Thursday, July 12, 2018

The History of the Illinois Country from 1673-1782.

The Illinois Country (1673-1782), sometimes referred to as Upper Louisiana, was the vast region of "New France" (hereinafter called Canada). These names generally referred to the entire Upper Mississippi River watershed. The French colonial settlement was concentrated along the Mississippi and Illinois Rivers in what is now the states of Illinois and Missouri, with outposts in Indiana. 

The word "Mississippi" comes from the Ojibwe Indian Tribe (Algonquian language family) word "Messipi" or "misi-ziibi," which means "Great River" or "Gathering of Waters." French explorers, hearing the Ojibwe word for the river, recorded it in their own language with a similar pronunciation. The Potawatomi (Algonquian language family) pronounced "Mississippi" as the French said it, "Sinnissippi," which was given the meaning "Rocky Waters."

Explored in 1673 from Green Bay to the Arkansas River by the Canadien expedition of Louis Jolliet and Jacques Marquette, the area was claimed by France. It was settled primarily from the Païs d'en Haut [French: "up country" or "upper country"] in the context of the fur trade. Over time, the fur trade took some French to the far reaches of the Rocky Mountains, especially along the branches of the broad Missouri River valley. The French name, Pays des Illinois, means "Land of the Illinois [plural]" and is a reference to the Illinois Confederation, a group of related Algonquian tribes (usually referred to as  "Illinois" or the "Illiniwek" or "Illini." who were a group of Indian tribes in the upper Mississippi River valley. The tribes were the Kaskaskia, Cahokia, Peoria, Tamaroa, Moingwena, Michigamea, Chepoussa, Chinkoa, Coiracoentanon, Espeminkia, Maroa, and Tapouara).

The Illinois Country's landscape of today's Illinois boundaries was a patchwork of prairies, forests, marshes, and swamps. Bison and elk roamed the upland prairies, bears and mountain lions prowled the forests and swamps, and the skies were often darkened by large flocks of pigeons. Bordering the land were three large streams: the Mississippi, Ohio, and Wabash rivers. One of the world's largest freshwater lakes, Lake Michigan, lies to the northeast. These and other aquatic and wetland environments teemed with many different species of waterfowl, fish, and freshwater mollusks.

1680 - Fort Crèvecoeur, Creve Coeur, Peoria County
1682 - Fort Saint Louis du Rocher, North Utica, La Salle County
1691 - Fort Pimiteoui, Peoria County
1720 - Fort de Chartres, Randolph County
1729 - Fort Le Pouz, Joliet, Will County
1757 - Fort Massac, Massac County
1759 - Fort Kaskaskia, Randolph County 
Païs des Ilinois (Illinois Country) in this 1717 French map.
Until 1717, the Illinois Country was governed by the French province of Canada, but by order of King Louis XV, the Illinois Country was annexed to the French province of Louisiana, with the northeastern administrative border somewhat vaguely on or near the upper Illinois River. The territory thus became known as "Upper Louisiana." By the mid-18th century, the major settlements included Cahokia, Kaskaskia, Chartres, Street  Philippe, and Prairie du Rocher, all on the east side of the Mississippi in present-day Illinois, and Ste. Genevieve across the river in Missouri and Fort Vincennes in what is now Indiana.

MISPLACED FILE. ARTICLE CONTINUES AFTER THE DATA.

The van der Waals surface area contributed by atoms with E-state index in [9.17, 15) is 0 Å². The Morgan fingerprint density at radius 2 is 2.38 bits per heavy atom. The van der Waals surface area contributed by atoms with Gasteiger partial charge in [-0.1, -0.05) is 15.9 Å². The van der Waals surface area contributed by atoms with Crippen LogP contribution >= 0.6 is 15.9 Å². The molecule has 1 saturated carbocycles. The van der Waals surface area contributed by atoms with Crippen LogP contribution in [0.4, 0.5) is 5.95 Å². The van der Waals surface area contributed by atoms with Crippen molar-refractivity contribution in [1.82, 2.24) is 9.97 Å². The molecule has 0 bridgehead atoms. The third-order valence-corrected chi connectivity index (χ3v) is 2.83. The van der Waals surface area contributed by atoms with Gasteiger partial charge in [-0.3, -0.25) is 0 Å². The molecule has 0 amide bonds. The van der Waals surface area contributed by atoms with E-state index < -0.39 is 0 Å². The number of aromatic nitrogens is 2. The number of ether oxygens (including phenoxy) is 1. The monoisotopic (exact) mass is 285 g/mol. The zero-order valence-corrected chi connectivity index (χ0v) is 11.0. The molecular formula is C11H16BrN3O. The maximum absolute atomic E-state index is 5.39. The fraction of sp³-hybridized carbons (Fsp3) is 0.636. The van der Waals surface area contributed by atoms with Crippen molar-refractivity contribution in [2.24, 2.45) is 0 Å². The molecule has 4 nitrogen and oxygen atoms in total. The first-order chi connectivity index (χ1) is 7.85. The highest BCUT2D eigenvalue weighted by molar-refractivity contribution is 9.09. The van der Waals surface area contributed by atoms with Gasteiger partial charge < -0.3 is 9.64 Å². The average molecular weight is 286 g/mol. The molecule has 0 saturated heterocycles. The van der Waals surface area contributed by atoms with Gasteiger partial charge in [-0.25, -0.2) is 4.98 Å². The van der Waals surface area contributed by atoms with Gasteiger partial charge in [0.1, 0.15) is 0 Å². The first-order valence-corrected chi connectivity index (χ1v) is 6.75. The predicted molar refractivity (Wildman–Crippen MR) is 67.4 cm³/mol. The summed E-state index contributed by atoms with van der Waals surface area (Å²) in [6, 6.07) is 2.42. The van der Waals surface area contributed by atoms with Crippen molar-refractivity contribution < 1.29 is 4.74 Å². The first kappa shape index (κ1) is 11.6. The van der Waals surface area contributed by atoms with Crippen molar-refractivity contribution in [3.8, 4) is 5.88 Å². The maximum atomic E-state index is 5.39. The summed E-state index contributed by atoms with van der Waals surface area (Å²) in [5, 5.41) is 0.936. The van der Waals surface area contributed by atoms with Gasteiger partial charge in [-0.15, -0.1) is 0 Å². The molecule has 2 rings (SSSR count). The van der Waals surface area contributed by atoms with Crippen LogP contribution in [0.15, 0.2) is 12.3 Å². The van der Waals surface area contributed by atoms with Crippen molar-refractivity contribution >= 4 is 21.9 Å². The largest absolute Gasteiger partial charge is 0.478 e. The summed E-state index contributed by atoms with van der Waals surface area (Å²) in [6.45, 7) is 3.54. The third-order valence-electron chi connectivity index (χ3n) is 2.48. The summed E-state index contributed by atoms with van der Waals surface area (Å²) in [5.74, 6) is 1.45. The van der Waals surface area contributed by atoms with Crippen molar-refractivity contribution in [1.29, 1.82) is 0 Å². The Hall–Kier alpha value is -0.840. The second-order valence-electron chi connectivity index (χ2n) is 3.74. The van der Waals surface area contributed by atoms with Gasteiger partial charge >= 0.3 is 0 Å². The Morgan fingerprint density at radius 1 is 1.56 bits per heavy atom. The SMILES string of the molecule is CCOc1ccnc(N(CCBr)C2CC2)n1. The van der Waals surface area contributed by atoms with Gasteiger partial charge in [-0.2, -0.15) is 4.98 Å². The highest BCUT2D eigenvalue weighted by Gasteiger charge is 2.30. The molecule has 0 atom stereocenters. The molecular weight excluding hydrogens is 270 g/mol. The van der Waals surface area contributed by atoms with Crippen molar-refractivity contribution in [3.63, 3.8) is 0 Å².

Due to the French defeat in the Seven Years' War (1756-1763), the Illinois Country east of the Mississippi River was ceded to the British and the land west of the river to the Spanish. Following the British occupation of the east shoreline of the Mississippi in 1764, some Canadian settlers remained in the area, while others crossed the river, forming new settlements such as St. Louis.

Eventually, the eastern part of the Illinois Country became part of the British Province of Quebec, while the inhabitants chose to side with the Americans during the Revolutionary War. 

Although the lands west of the Mississippi were sold in 1803 to the United States by France—which had reclaimed possession of Louisiana from the Spanish in the Third Treaty of San Ildefonso—French language and culture continued to exist in the area, with the Missouri French dialect still being spoken into the 20th century.

Because of the deforestation that resulted from cutting down forests for wood for fuel during the 19th-century age of steamboats, the Mississippi River became shallower and broader, causing severe Mississippi flooding between St. Louis and the confluence with the Ohio River. Consequently, many architectural and archaeological resources were lost to flooding and destruction of early French colonial villages near the river, including Kaskaskia and St. Philippe.

Compiled by Dr. Neil Gale, Ph.D. 

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